Skip to main content

Advocates

Advocates

PROTECTION FOR EVERY BODY

March 4th is World Obesity Day.

This World Obesity Day, everybody must come together to call on governments and decision makers to introduce policies and protections that address the environmental, social and commercial roots of obesity.

ADVOCATES

Ogweno’s Story: A product of my environment.

My experience of obesity began in my childhood. Coming from a poor background I was brought up in environments full of carbs, where healthy food was considered expensive. Our built-up neighborhood had little space for activities, and poverty and poor eating meant I rapidly gained weight. 

Growing up, I didn't face stigma. Instead, in Kenyan culture, I was considered healthy and these myths around obesity cushioned me. However, as a teenager, I began to notice my body. I started focussing on healthy food and physical exercise. Initially I was discouraged when I didn't lose weight as I'd expected, but at university, I discovered a love for body building and developed a successful project focussing on being fit, rather than slim. I am now pursuing a Masters degree in global health. I advocate for improved obesity education and healthy environments that help people focus on factors that may be within their own control, rather than have to manage obesity and stigma alone. 

Ogweno, Nairobi, Kenya

My experience of obesity began in my childhood. Coming from a poor background I was brought up in environments full of carbs, where healthy food was considered expensive. Our built-up neighborhood had little space for activities, and poverty and poor eating meant I rapidly gained weight. 

Growing up, I didn't face stigma. Instead, in Kenyan culture, I was considered healthy and these myths around obesity cushioned me. However, as a teenager, I began to notice my body. I started focussing on healthy food and physical exercise. Initially I was discouraged when I didn't lose weight as I'd expected, but at university, I discovered a love for body building and developed a successful project focussing on being fit, rather than slim. I am now pursuing a Masters degree in global health. I advocate for improved obesity education and healthy environments that help people focus on factors that may be within their own control, rather than have to manage obesity and stigma alone. 

Ogweno, Nairobi, Kenya

ROOTS: A framework for action

Together we can create a healthier future.

Obesity organisations around the world are advocating for national and global policy changes to address the root causes of obesity. The ‘ROOTS’ Framework provides suggestions for obesity policy and advocacy that can be adapted to different national settings. It has been developed with the input of obesity experts and organisations across the globe. Although our recommendations are not all universally applicable, they provide ideas and inspiration that can be adopted or adapted in various settings to address the root causes of obesity. We hope that you find it useful.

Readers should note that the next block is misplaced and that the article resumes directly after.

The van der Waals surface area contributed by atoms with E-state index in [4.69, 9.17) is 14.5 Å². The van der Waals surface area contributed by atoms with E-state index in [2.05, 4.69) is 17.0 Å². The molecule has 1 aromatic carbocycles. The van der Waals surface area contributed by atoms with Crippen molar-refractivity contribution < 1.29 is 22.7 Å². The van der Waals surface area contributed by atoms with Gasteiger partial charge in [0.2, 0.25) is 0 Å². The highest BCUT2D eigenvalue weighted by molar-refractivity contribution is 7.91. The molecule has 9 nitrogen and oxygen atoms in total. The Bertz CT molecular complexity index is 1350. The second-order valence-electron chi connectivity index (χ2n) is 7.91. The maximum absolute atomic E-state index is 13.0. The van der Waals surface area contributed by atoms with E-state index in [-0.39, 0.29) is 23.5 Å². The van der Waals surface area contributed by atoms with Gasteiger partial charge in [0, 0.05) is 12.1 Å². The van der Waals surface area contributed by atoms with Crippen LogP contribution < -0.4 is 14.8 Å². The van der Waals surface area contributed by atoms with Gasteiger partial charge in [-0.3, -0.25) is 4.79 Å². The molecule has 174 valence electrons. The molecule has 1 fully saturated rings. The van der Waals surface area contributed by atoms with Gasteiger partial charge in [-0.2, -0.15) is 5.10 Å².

Recognise officially that obesity is a chronic, multifactorial disease as well as a driver of other diseases, with serious implications for individuals, families, societies and economies. Read more here

Obesity monitoring and surveillance, and innovative research into the causes and effective strategies for preventing and treating obesity, must be vigorously promoted and supported. Read more here

Obesity prevention strategies must be developed, tested and implemented across the life course, from pre-conception, through childhood, and into older age. Read more here

Treatment of obesity, using evidence-based, dignified, non-stigmatising and person-centred approaches – including behavioural, pharmacological, digital, nutritional, physical-activity based and surgical interventions – should be accessible to all people with obesity. Read more here

Systems-based approaches should be applied to the management of obesity, aimed at strengthening health systems, enabling obesity’s incorporation into primary and secondary care, and addressing the environmental, social and commercial roots of obesity. Read more here

$1

TRILLION

The medical consequences of obesity will cost over $1 trillion by 2025

Use your voice!

Our leaders and policy makers can address some of the global impacts of this disease by taking decisive action on the roots of obesity – but right now, not all of them are listening.

Obesity affects 100s of millions of people around the world. People must be protected from unhealthy and unsafe environments. Health systems must be strengthened to ensure people with obesity have access to safe, quality care. Because every body needs everybody.

Global Obesity Forum Declaration: Obesity and the response to COVID-19

Global Obesity Forum Declaration: Obesity and the response to COVID-19

This Declaration is inspired by calls from the World Health Organization, the United Nations, and the Organization for Economic Co-operation and Development to ‘build back better’ from COVID-19, to improve the health of people and planet. It reflects a consensus reached at the Global Obesity Forum 2020 and sets out recommendations for immediate action across the obesity spectrum from prevention to treatment, within the context of COVID-19.

read the declaration

Resources

Advocates

COVID-19 and Obesity Resources

  • PDF
  • ZIP

Info Resources

  • PDF
  • PNG
  • ZIP

Basic Resources